Edinburgh Michelin-starred Number One joins The Witchery in ditching foie gras

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Four of the Capital’s best known restaurants have committed to drop foie gras from their menus as animal cruelty concerns have been raised by international animal advocacy campaigners.

Michelin-starred restaurant Number One at The Balmoral on Princes Street, The Witchery by the Castle, The Tower, and Prestonfield House confirmed that foie gras – a food product made from the fattened liver of duck and geese – will be removed from their menus.

James Thomson proprietor of The Witchery, The Tower and five star luxury hotel Prestonfield House.

James Thomson proprietor of The Witchery, The Tower and five star luxury hotel Prestonfield House.

The traditionally French cuisine, known as a luxury product, is made by force-feeding corn to ducks and geese via a feeding tube – a process known as gavage.
The birds are force-fed twice or three times a day before being slaughtered.

Following a recent expose of conditions on a foie gras farm, animal advocay organisation Open Cages confirmed that the four restaurants will no longer serve the product.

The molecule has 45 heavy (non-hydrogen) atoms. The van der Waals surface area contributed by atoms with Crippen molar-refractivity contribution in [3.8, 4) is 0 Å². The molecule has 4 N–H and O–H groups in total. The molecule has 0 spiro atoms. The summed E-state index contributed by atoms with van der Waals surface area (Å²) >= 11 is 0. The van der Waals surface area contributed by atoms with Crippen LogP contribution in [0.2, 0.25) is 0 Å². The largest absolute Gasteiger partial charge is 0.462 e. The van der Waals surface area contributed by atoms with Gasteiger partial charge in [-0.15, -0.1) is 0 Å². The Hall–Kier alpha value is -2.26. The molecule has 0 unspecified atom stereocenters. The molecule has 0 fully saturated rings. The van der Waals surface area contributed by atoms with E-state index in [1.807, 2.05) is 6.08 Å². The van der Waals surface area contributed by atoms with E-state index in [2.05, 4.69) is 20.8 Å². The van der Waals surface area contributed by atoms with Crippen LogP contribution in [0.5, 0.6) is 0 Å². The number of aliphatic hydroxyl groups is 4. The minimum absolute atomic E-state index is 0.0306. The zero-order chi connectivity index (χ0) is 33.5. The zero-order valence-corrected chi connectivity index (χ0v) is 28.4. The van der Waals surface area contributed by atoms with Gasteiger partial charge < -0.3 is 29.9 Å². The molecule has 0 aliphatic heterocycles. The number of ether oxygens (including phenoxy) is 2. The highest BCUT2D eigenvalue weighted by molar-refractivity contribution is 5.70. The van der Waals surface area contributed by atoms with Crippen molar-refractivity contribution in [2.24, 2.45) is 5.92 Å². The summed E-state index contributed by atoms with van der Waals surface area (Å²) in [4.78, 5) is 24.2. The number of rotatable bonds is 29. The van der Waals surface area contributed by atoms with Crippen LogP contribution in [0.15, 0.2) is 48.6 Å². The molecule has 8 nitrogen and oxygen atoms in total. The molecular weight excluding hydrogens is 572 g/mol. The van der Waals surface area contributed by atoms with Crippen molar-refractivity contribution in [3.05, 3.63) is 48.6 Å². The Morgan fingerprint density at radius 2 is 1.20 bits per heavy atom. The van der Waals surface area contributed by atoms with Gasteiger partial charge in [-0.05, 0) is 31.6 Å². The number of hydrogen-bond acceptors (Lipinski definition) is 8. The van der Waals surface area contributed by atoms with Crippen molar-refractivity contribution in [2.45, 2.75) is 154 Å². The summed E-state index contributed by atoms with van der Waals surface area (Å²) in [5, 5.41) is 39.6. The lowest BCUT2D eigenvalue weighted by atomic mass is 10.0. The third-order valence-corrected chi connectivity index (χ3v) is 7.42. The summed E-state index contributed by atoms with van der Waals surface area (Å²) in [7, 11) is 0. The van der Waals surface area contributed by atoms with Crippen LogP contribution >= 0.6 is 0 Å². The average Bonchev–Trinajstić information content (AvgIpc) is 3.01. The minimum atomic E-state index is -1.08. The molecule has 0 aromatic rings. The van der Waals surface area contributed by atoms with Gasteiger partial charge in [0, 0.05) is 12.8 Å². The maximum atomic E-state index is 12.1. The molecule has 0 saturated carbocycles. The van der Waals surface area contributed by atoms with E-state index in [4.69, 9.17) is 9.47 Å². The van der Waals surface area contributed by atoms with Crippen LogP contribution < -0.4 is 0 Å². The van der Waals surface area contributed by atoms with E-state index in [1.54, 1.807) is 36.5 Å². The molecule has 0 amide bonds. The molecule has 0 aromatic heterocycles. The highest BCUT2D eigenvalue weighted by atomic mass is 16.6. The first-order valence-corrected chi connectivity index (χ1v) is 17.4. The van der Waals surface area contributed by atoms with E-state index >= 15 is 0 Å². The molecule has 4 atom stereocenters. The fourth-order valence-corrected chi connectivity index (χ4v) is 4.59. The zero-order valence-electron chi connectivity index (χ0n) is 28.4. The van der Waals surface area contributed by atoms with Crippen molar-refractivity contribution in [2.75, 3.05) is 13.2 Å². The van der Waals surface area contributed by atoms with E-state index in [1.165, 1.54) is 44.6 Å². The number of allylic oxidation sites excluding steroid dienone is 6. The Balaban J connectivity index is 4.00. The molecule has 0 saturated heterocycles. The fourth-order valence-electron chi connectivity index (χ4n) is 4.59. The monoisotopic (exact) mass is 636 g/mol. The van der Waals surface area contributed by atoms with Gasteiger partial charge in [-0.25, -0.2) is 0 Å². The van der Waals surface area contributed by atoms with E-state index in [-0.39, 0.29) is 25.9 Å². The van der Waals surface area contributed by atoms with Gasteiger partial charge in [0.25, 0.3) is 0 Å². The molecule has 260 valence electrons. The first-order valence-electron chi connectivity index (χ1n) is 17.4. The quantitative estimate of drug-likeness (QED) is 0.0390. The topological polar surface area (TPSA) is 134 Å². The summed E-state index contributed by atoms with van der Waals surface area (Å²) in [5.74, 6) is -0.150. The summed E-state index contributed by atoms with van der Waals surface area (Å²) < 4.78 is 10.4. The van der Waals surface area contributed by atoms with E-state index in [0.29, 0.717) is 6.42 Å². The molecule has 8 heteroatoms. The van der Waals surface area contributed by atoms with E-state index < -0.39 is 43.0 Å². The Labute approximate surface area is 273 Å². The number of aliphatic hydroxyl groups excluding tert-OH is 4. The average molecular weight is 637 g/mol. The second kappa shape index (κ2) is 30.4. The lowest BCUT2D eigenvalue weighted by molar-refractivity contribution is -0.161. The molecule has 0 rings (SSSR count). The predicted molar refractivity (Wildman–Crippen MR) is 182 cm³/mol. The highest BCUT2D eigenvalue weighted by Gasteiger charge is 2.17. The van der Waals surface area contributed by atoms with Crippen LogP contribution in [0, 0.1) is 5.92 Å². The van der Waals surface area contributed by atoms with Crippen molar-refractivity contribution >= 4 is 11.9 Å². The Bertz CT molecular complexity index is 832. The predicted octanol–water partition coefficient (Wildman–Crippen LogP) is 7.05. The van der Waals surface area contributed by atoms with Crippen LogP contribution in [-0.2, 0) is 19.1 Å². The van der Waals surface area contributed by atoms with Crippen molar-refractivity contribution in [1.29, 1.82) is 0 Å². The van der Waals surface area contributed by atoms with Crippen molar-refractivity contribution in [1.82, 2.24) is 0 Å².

Open Cages CEO Connor Jackson comments: “We are thrilled to see Scottish companies parting with this disgraceful industry, and hope more restaurateurs take such stands against animal cruelty.

“By allowing the sale of foie gras on our shores we are putting money in the pockets of this industry.
“Whilst imported foie gras remains on the menu these poor animals’ cries will haunt us for years to come.”

According to Open Cages the conditions documented in the expose include birds being thrown violently from the truck into cages, metal feeding pipes lubricated with engine oil being shoved down the bird’s throats to pump them full of food, and injured and dead birds being left to suffer or rot in piles.

Open Cages said the force-feeding is standard practice on most foie gras farms to fatten the animals’ livers “so they swell to ten times their normal size and become diseased.

“They are then slaughtered and their ‘fatty liver’ sold as foie gras. The largest Ukrainian poultry producer MHP claims to have sold 50,000 tonnes of foie gras in 2018.”

Deputy manager at The Balmoral Emma Lonie confirmed that recently appointed head chef Mark Donald was replacing the ‘Cured Foie Gras, Kiwi, Summer Truffle’ starter with a new seasonal dish.

And James Thomson, experienced city restaurateur and proprietor of The Witchery, The Tower and five star luxury hotel Prestonfield will also remove the product from all the menus.

Open Cages is urging Michael Gove and the UK Government to ban the sale of foie gras, post Brexit, as well as calling on eateries to remove the product from their menu.